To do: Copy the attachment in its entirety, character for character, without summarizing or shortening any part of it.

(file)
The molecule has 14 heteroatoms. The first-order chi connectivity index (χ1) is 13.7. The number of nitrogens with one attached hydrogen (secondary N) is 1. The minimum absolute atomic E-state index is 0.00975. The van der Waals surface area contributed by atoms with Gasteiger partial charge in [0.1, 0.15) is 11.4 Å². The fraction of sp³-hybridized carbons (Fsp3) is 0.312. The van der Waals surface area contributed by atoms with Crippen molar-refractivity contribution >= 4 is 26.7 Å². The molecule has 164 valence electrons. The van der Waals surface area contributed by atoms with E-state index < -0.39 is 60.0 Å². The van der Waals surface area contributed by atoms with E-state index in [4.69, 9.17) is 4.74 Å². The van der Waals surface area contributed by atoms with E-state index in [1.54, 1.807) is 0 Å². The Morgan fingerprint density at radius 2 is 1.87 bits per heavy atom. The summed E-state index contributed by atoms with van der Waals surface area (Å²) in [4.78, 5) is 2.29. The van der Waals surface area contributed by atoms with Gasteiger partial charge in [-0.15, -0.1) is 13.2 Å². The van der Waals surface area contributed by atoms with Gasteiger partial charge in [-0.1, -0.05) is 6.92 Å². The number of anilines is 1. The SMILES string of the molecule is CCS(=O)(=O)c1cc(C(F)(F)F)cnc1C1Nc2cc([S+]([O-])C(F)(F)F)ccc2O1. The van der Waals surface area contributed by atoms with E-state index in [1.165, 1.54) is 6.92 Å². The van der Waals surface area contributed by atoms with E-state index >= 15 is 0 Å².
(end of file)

The molecule has 14 heteroatoms. The first-order chi connectivity index (χ1) is 13.7. The number of nitrogens with one attached hydrogen (secondary N) is 1. The minimum absolute atomic E-state index is 0.00975. The van der Waals surface area contributed by atoms with Gasteiger partial charge in [0.1, 0.15) is 11.4 Å². The fraction of sp³-hybridized carbons (Fsp3) is 0.312. The van der Waals surface area contributed by atoms with Crippen molar-refractivity contribution >= 4 is 26.7 Å². The molecule has 164 valence electrons. The van der Waals surface area contributed by atoms with E-state index < -0.39 is 60.0 Å². The van der Waals surface area contributed by atoms with E-state index in [4.69, 9.17) is 4.74 Å². The van der Waals surface area contributed by atoms with E-state index in [1.54, 1.807) is 0 Å². The Morgan fingerprint density at radius 2 is 1.87 bits per heavy atom. The summed E-state index contributed by atoms with van der Waals surface area (Å²) in [4.78, 5) is 2.29. The van der Waals surface area contributed by atoms with Gasteiger partial charge in [-0.15, -0.1) is 13.2 Å². The van der Waals surface area contributed by atoms with Gasteiger partial charge in [-0.1, -0.05) is 6.92 Å². The number of anilines is 1. The SMILES string of the molecule is CCS(=O)(=O)c1cc(C(F)(F)F)cnc1C1Nc2cc([S+]([O-])C(F)(F)F)ccc2O1. The van der Waals surface area contributed by atoms with E-state index in [1.165, 1.54) is 6.92 Å². The van der Waals surface area contributed by atoms with E-state index >= 15 is 0 Å².